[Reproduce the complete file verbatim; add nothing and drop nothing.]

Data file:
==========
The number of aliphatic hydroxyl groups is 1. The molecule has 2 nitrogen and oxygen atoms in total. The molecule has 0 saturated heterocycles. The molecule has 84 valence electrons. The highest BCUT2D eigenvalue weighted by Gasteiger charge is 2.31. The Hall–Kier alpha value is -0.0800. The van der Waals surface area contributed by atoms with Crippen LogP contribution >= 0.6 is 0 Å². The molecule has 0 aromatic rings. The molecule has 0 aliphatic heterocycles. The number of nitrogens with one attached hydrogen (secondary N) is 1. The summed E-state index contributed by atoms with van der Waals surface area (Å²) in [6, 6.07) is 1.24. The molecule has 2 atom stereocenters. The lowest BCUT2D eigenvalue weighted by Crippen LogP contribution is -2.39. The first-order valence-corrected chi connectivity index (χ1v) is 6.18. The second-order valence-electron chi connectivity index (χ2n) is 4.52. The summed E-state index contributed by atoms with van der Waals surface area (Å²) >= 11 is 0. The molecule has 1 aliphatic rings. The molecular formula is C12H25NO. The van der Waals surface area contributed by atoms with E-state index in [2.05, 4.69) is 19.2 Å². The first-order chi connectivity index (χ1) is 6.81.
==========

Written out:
The number of aliphatic hydroxyl groups is 1. The molecule has 2 nitrogen and oxygen atoms in total. The molecule has 0 saturated heterocycles. The molecule has 84 valence electrons. The highest BCUT2D eigenvalue weighted by Gasteiger charge is 2.31. The Hall–Kier alpha value is -0.0800. The van der Waals surface area contributed by atoms with Crippen LogP contribution >= 0.6 is 0 Å². The molecule has 0 aromatic rings. The molecule has 0 aliphatic heterocycles. The number of nitrogens with one attached hydrogen (secondary N) is 1. The summed E-state index contributed by atoms with van der Waals surface area (Å²) in [6, 6.07) is 1.24. The molecule has 2 atom stereocenters. The lowest BCUT2D eigenvalue weighted by Crippen LogP contribution is -2.39. The first-order valence-corrected chi connectivity index (χ1v) is 6.18. The second-order valence-electron chi connectivity index (χ2n) is 4.52. The summed E-state index contributed by atoms with van der Waals surface area (Å²) >= 11 is 0. The molecule has 1 aliphatic rings. The molecular formula is C12H25NO. The van der Waals surface area contributed by atoms with E-state index in [2.05, 4.69) is 19.2 Å². The first-order chi connectivity index (χ1) is 6.81.